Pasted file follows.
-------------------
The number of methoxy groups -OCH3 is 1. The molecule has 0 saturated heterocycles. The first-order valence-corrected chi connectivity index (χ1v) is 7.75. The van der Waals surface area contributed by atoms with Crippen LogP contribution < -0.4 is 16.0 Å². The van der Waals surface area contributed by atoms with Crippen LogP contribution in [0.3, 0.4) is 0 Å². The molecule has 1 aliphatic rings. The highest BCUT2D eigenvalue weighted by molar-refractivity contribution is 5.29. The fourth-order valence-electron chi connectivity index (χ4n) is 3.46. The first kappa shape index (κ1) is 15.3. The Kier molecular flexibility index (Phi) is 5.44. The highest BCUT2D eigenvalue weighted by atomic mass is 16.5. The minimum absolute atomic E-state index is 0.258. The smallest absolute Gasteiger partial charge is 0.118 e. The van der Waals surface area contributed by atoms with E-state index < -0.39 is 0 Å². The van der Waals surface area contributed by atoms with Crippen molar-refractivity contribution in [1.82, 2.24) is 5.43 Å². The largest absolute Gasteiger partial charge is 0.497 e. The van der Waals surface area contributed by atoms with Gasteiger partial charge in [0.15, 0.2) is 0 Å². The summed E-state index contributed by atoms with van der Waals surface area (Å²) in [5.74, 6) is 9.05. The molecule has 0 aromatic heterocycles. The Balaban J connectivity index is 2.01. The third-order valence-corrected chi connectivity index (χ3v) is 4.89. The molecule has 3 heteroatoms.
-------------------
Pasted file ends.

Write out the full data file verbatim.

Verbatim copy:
The number of methoxy groups -OCH3 is 1. The molecule has 0 saturated heterocycles. The first-order valence-corrected chi connectivity index (χ1v) is 7.75. The van der Waals surface area contributed by atoms with Crippen LogP contribution < -0.4 is 16.0 Å². The van der Waals surface area contributed by atoms with Crippen LogP contribution in [0.3, 0.4) is 0 Å². The molecule has 1 aliphatic rings. The highest BCUT2D eigenvalue weighted by molar-refractivity contribution is 5.29. The fourth-order valence-electron chi connectivity index (χ4n) is 3.46. The first kappa shape index (κ1) is 15.3. The Kier molecular flexibility index (Phi) is 5.44. The highest BCUT2D eigenvalue weighted by atomic mass is 16.5. The minimum absolute atomic E-state index is 0.258. The smallest absolute Gasteiger partial charge is 0.118 e. The van der Waals surface area contributed by atoms with E-state index < -0.39 is 0 Å². The van der Waals surface area contributed by atoms with Crippen molar-refractivity contribution in [1.82, 2.24) is 5.43 Å². The largest absolute Gasteiger partial charge is 0.497 e. The van der Waals surface area contributed by atoms with Gasteiger partial charge in [0.15, 0.2) is 0 Å². The summed E-state index contributed by atoms with van der Waals surface area (Å²) in [5.74, 6) is 9.05. The molecule has 0 aromatic heterocycles. The Balaban J connectivity index is 2.01. The third-order valence-corrected chi connectivity index (χ3v) is 4.89. The molecule has 3 heteroatoms.